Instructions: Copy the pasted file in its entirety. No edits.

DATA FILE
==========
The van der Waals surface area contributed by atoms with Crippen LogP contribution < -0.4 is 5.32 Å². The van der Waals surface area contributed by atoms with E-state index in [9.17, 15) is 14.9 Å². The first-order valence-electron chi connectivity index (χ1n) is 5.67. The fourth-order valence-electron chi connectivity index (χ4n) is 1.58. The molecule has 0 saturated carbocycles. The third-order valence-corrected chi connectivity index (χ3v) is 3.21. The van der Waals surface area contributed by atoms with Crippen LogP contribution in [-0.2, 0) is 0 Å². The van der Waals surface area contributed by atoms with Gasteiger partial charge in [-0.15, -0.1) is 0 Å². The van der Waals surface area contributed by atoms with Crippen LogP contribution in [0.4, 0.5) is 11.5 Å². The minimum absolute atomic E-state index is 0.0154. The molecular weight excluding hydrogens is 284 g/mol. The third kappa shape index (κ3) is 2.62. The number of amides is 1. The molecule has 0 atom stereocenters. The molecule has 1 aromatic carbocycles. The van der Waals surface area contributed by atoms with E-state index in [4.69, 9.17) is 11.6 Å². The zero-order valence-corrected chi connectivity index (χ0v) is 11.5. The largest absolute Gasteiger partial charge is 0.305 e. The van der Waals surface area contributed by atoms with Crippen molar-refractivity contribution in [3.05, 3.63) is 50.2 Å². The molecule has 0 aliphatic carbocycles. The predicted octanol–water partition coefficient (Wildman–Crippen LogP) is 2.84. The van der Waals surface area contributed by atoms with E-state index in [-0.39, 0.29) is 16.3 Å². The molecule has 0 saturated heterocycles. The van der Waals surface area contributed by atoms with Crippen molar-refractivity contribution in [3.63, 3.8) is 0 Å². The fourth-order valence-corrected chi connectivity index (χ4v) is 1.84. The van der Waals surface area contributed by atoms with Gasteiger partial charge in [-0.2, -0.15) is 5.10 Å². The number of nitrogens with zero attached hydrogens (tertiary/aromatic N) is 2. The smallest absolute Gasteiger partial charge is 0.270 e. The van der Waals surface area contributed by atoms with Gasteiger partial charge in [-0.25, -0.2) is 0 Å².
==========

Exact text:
The van der Waals surface area contributed by atoms with Crippen LogP contribution < -0.4 is 5.32 Å². The van der Waals surface area contributed by atoms with E-state index in [9.17, 15) is 14.9 Å². The first-order valence-electron chi connectivity index (χ1n) is 5.67. The fourth-order valence-electron chi connectivity index (χ4n) is 1.58. The molecule has 0 saturated carbocycles. The third-order valence-corrected chi connectivity index (χ3v) is 3.21. The van der Waals surface area contributed by atoms with Crippen LogP contribution in [-0.2, 0) is 0 Å². The van der Waals surface area contributed by atoms with Gasteiger partial charge in [-0.15, -0.1) is 0 Å². The van der Waals surface area contributed by atoms with Crippen LogP contribution in [0.4, 0.5) is 11.5 Å². The minimum absolute atomic E-state index is 0.0154. The molecular weight excluding hydrogens is 284 g/mol. The third kappa shape index (κ3) is 2.62. The number of amides is 1. The molecule has 0 atom stereocenters. The molecule has 1 aromatic carbocycles. The van der Waals surface area contributed by atoms with E-state index in [4.69, 9.17) is 11.6 Å². The zero-order valence-corrected chi connectivity index (χ0v) is 11.5. The largest absolute Gasteiger partial charge is 0.305 e. The van der Waals surface area contributed by atoms with Crippen molar-refractivity contribution in [3.05, 3.63) is 50.2 Å². The molecule has 0 aliphatic carbocycles. The predicted octanol–water partition coefficient (Wildman–Crippen LogP) is 2.84. The van der Waals surface area contributed by atoms with E-state index in [-0.39, 0.29) is 16.3 Å². The molecule has 0 saturated heterocycles. The van der Waals surface area contributed by atoms with Crippen molar-refractivity contribution in [3.63, 3.8) is 0 Å². The fourth-order valence-corrected chi connectivity index (χ4v) is 1.84. The van der Waals surface area contributed by atoms with Gasteiger partial charge in [-0.2, -0.15) is 5.10 Å². The number of nitrogens with zero attached hydrogens (tertiary/aromatic N) is 2. The smallest absolute Gasteiger partial charge is 0.270 e. The van der Waals surface area contributed by atoms with Gasteiger partial charge in [-0.25, -0.2) is 0 Å².